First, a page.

Senator Tom Harkin of Iowa says that it’s “just goofy stuff” to suggest that raising the minimum wage will lead to more unemployment.
“That’s nuts. That’s just goofy stuff,” the Iowa Democrat said Friday, in answer to a question.
“It’s been estimated that by giving 28 million Americans this kind of a raise, that it will stimulate the economy, provide more jobs, and have GDP growth,” he countered.
Harkin co-sponsored a bill to raise the minimum wage to $10.10, which he said would bring it to just above the poverty level for a full-time worker.
There’s that word that people in D.C. love to use: estimated. These estimates were made by the Federal Reserve Bank of Chicago. You can download the document here. The estimate in the linked newsletter is flawed, in that it is a static projection that looks only at an increase in consumer spending that would result from an increase in the minimum wage. The paper doesn’t take into account any other effects, such as the the fact that it doesn’t make sense to hire someone who produces less than $10.10 per hour in benefits to your business. If the Marginal Benefit of hiring someone is less than the Marginal Cost of paying them, then they won’t be hired.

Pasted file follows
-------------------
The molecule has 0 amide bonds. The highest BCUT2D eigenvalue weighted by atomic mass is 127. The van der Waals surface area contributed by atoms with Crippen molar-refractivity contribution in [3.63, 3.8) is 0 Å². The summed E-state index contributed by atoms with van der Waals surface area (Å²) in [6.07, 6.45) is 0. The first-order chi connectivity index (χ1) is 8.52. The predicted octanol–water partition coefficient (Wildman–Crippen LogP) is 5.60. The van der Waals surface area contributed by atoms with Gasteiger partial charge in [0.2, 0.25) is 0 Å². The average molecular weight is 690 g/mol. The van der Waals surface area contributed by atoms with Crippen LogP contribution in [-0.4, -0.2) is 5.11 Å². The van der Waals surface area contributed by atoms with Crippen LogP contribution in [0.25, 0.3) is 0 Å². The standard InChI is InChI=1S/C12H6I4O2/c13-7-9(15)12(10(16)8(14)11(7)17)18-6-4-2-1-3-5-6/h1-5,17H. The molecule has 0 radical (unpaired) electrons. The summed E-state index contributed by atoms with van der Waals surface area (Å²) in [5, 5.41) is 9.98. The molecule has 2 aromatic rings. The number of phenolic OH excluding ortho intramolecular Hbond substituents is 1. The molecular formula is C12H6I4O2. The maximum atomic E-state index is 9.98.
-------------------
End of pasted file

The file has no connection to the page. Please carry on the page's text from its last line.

And it is interesting to note that the types of people who are making these estimates have no training in economics, like this English major who is now working as an Economic Analyst for the Economic Policy Institute.
And why stop at $10.10 per hour? If raising the minimum wage is so beneficial to the economy, then a larger raise should provide even larger benefits, should it not? Why not just raise the minimum wage to $25 per hour or more, Senator?
As far as my knowledge of this issue, I wrote three papers on the effects of the minimum wage on unemployment rates as part of my graduate studies in economics. All of the research proves that increases in the minimum wage cause increases in unemployment.
While looking at the chart above, you need to remember that the falling unemployment rate over the last two years is mainly due to people leaving the workforce and thus not being counted as unemployed, and not to these people actually finding a job.
Reason.com (unbelievable, this liberal site agrees with me!)
IHateEconomics (see, even the haters agree!)
And who actually gets hurt by increases in the minimum wage?
Unskilled youths between the ages of 16 and 24, that’s who. And the demographic group that experiences the most unemployment after the minimum wage is increased are black males between the ages of 16 and 19.
Mr. Harkin, what’s really goofy is how a
racist Senator from the Midwest can be so adamant about increasing unemployment among young black males…